From Siberia to Crimea: The Revenge of History in U.S.-Russian Relations

Russian army troops rehearse before the World War II anniversary in Moscow

One is tempted to conclude that the Washington foreign-policy establishment has learned little over the past century.

US public opinion was generally pro-Russian during the Crimean War … There was a general sympathy for the Russians as an underdog fighting against England, the old imperial enemy, as well as a fear that if Britain won the war against Russia it would be more inclined to meddle once again in the affairs of the United States. … Commercial contracts were signed between the Russians and the Americans. A US military delegation (including George B. McClellan …) went to Russia to advise the army. American citizens sent arms and munitions to Russia … American volunteers went to Crimea to fight or serve as engineers on the Russian side. Forty US doctors were attached to the medical department of the Russian Army.

The above American inclination to take Russia’s ownership of Crimea rather seriously “way back when,” points to the peculiarity that exists today of basing U.S. strategy in Eurasia (and other parts of the world) on contesting Russia’s claim to that blood-soaked peninsula in the Black Sea. Never mind that everyone knows that the Soviet Premier Nikita Khrushchev in 1954 gave over Crimea to the Ukraine SSR as a rather meaningless gesture with obviously unintended consequences. It might further be recalled that Russia first acquired Crimea in the same year, 1783, that marked the end of the American Revolution. To put it bluntly, Russians have controlled Crimea for quite a long while now and are extremely unlikely to give it up, so let’s neither hold our breath, nor premise our strategy on absurdly ahistorical, neo-liberal premises. European security specialists have much more pressing issues to address obviously, including primarily the refugee crisis and terrorism. A more thorough knowledge of history could help American policymakers draft more responsible policies to stop the “free fall” in U.S.-Russian relations that now imperils Ukraine, Europe and the entire world.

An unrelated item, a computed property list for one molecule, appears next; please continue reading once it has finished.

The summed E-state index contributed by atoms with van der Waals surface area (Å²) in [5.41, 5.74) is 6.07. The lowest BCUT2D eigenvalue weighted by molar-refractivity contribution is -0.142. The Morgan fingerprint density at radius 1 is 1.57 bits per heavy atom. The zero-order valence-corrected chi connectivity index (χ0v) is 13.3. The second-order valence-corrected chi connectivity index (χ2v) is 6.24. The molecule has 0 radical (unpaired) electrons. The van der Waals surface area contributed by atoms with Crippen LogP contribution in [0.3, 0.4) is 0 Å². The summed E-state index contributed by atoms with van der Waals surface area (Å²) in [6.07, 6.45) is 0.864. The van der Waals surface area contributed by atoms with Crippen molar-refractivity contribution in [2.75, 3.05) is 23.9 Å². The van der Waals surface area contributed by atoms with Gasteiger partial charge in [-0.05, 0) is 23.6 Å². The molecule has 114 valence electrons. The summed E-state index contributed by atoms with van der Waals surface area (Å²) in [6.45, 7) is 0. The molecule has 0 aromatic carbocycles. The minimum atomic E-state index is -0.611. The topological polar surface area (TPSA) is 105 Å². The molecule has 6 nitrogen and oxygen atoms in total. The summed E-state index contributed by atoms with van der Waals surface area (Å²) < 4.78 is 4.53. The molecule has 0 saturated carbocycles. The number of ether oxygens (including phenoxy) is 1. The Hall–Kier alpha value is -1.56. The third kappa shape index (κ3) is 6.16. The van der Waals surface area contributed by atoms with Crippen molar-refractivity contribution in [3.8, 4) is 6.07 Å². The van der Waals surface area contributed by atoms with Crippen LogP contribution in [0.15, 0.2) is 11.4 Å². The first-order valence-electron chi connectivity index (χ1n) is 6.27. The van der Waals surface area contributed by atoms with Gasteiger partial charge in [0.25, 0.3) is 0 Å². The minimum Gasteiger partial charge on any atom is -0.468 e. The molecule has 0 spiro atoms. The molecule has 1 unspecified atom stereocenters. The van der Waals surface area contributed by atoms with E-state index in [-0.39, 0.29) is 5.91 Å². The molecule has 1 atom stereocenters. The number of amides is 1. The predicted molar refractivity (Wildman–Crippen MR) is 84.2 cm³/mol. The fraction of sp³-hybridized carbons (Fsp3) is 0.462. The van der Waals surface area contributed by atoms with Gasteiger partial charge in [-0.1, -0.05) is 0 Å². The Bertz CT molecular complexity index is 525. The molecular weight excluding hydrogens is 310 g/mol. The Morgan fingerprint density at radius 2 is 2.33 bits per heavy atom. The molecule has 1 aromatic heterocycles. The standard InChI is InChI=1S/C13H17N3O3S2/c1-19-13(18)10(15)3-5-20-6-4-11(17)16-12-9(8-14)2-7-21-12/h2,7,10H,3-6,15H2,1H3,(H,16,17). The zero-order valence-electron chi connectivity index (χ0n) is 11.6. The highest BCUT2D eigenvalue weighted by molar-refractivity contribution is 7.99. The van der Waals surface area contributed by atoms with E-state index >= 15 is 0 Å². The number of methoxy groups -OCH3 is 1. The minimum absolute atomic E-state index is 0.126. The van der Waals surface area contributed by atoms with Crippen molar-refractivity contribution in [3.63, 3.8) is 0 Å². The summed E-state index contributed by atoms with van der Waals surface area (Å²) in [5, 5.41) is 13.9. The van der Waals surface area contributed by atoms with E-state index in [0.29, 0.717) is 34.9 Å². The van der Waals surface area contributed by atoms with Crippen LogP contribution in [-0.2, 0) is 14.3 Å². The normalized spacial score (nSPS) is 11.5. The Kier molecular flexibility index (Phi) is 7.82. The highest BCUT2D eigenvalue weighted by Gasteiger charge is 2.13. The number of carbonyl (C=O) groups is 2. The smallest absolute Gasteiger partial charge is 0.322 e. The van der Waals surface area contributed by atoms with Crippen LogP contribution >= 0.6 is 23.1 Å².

Lyle J. Goldstein is Professor of Strategy in the China Maritime Studies Institute (CMSI) at the United States Naval War College in Newport, RI. You can reach him at [email protected]. The opinions in his columns are entirely his own and do not reflect the official assessments of the U.S. Navy or any other agency of the U.S. government.

Image: Reuters

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